Sentiment Traders & IPO Initial Returns
54 Pages Posted: 20 Mar 2011
Date Written: March 15, 2011
The distinct regulatory design of Indian IPOs permits an empirical evaluation of IPO underpricing models against those that model IPO initial returns as a consequence of overpricing. Characteristics of the Indian bookbuilding process allow us to study the timing and subscription patterns of different investor groups and to dissect IPO returns into two distinct components: one relating to pre-listing pricing by the underwriter and the other to the initial return from first day’s trade in the post-listing period. We find that a transparent bookbuilding process can alleviate the winner’s curse problem for retail investors but that does not eliminate IPO initial returns. Further, IPO initial returns persist but do not increase even if investment bankers are stripped of their discretionary allocation power. These results are not supportive of voluntary underpricing models. We find that the unmet demand of non-institutional investor groups is the primary driver of the IPO initial return. We consider these results to be supportive of the Derrien (2005) and Ljungqvist, Nanda and Singh (2006) models and consistent with the conclusions in Loffler, Panther and Theissen (2005) and Ljungqvist, Cornelli and Goldreich (2006).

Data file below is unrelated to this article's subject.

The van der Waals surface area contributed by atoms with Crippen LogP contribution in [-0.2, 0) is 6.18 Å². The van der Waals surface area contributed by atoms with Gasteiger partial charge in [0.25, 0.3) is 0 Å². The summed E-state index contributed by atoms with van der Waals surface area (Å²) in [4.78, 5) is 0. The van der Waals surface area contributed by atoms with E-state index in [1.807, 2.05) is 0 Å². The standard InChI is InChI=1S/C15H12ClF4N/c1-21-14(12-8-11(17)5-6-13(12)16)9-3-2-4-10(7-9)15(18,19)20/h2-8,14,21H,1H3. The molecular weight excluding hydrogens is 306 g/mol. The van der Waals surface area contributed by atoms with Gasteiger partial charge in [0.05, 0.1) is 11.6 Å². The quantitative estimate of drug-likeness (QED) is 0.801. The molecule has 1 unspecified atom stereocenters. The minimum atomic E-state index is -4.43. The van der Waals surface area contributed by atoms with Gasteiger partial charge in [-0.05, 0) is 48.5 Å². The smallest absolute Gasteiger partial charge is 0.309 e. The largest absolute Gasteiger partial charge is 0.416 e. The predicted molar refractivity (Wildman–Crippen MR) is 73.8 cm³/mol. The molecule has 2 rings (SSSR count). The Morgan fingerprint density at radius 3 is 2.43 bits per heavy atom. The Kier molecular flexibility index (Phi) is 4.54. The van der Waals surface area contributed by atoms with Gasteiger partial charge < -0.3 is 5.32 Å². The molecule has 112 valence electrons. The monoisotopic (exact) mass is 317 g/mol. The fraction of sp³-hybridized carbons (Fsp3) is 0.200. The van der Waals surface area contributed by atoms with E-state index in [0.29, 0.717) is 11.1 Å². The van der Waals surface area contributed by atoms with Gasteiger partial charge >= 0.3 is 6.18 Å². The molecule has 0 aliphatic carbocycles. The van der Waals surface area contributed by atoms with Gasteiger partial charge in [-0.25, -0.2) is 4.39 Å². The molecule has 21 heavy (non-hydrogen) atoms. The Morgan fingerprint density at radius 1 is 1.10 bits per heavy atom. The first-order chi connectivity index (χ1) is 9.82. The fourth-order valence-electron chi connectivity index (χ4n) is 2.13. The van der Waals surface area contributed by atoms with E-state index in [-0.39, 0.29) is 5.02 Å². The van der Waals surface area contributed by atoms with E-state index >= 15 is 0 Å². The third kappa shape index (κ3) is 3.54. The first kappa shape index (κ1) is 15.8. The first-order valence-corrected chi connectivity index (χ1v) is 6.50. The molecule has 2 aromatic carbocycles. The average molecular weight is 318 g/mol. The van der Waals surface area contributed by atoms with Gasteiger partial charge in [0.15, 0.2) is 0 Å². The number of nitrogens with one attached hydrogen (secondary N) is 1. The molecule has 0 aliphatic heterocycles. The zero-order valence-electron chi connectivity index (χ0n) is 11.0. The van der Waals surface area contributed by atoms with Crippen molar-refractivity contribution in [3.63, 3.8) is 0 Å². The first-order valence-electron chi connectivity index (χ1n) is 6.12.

Keywords: IPOs, bookbuilding, underpricing, winner’s curse, sentiment traders
JEL Classification: G11, G15, G18
Suggested Citation: Suggested Citation